Early cancer detection from cell-free DNA in urine

Early cancer detection from cell-free DNA in urine

Urinalysis has long been a staple of physical exams to detect and manage a number of diseases and disorders, but not cancer. What if it were that easy, though, and cancer was detected in its very earliest stages when the disease responds more favorably to treatment and improved outcomes are more likely?

That was the question posed by scientists, who have found a way of zeroing in on early-stage cancer by analyzing short strands of cell-free DNA in urine. Their study's findings were published = in the scientific journal Science Translational Medicine.

Previous thought once held that DNA fragments in urine were degraded at random and were too short to provide any meaningful information about a disease as complex as cancer. The researchers found that these DNA fragments are not random at all, and can clearly indicate a difference between healthy individuals and those with cancer.

"There are many steps between where we are now and where we want to go -- detecting cancer from a urine sample -- but without doubt this is an encouraging first step," said the study's senior author.

Collecting a urine sample reduces the physical invasiveness to zero, the author explained, and may eliminate a lab visit, given that the sample could be collected at home and mailed in for analysis.

By studying tissue samples from children with various cancers, whose malignancies often move extraordinarily fast, and adults with pancreatic cancer, whose early detection is critical to their disease outcomes, researchers mapped the DNA fragmentation profiles in their urine.

"We found that certain regions of the genome are protected from fragmentation in urine from healthy individuals, but the same regions are more fragmented in patients with cancer," the senior author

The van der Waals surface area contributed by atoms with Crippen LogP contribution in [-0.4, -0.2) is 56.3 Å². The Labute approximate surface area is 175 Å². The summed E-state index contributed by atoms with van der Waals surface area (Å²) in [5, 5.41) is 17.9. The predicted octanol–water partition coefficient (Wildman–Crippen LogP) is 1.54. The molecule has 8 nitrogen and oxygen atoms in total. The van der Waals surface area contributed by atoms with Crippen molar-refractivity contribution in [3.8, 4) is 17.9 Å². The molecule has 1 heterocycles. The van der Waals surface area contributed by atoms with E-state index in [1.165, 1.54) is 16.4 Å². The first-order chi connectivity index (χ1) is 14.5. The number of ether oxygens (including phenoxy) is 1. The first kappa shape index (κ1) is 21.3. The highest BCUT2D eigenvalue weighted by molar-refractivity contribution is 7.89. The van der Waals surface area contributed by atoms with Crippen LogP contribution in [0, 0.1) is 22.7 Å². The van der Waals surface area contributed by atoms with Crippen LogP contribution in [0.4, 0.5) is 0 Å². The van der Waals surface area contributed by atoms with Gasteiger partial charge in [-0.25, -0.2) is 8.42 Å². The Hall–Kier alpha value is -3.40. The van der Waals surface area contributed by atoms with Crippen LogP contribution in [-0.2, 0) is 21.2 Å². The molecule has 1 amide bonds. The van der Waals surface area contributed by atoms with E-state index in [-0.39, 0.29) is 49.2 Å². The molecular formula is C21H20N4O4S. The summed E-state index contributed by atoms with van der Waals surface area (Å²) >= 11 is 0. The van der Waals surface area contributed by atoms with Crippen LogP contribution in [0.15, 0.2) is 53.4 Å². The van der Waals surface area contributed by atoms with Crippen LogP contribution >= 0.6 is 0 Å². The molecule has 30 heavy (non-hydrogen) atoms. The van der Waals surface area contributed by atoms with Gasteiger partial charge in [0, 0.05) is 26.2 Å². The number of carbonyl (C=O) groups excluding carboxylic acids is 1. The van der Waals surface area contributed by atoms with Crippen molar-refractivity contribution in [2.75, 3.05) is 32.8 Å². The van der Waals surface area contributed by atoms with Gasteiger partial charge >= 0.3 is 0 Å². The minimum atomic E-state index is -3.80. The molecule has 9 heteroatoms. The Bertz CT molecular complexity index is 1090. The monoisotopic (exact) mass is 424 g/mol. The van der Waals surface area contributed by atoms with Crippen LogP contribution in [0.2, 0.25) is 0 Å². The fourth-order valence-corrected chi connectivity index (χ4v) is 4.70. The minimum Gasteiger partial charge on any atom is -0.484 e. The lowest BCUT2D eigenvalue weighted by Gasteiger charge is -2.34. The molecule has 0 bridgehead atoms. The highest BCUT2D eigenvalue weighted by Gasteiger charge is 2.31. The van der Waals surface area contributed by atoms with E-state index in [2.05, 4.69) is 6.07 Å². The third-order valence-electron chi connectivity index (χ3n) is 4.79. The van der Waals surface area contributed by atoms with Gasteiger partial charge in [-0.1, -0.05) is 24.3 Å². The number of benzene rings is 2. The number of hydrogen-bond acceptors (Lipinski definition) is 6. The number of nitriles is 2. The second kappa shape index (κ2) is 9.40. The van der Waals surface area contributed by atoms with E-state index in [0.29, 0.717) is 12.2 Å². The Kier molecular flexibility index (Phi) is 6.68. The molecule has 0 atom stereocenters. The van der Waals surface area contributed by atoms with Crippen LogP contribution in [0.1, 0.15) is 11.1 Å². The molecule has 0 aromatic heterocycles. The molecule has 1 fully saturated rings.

The fragmentation profiles were remarkably similar across multiple individuals; the length of the DNA fragments were similar, the regions of the genome where the fragmentation occurred were consistent, and informed researchers what type of cells contributed the fragments.

Genome-wide nucleosome occupancy and fragment sizes in urine cfDNA are informative of cell of origin and renal epithelial cells are amongst the highest contributors in urine. Compared to a nucleosome occupancy map based on control urine samples, the authors observed a higher fraction of fragments with aberrant ends in cancer patients, distinguishing cancer samples with an area under the curve of 0.89.

."If the study results come to fruition, our urinalysis technology would be a remarkable breakthrough in the detection of many cancers, especially in pancreatic cancer," one of the co-authors said. "If cancer is detected early, it could substantially lower the mortality rate for what is currently the third leading cause of cancer death in the U.S."

While early results are promising, the researchers indicate the need to test their findings in much larger populations of cancer patients and identify differences between men and women, young and old, and those with co-morbidities, such as diabetes and other chronic diseases.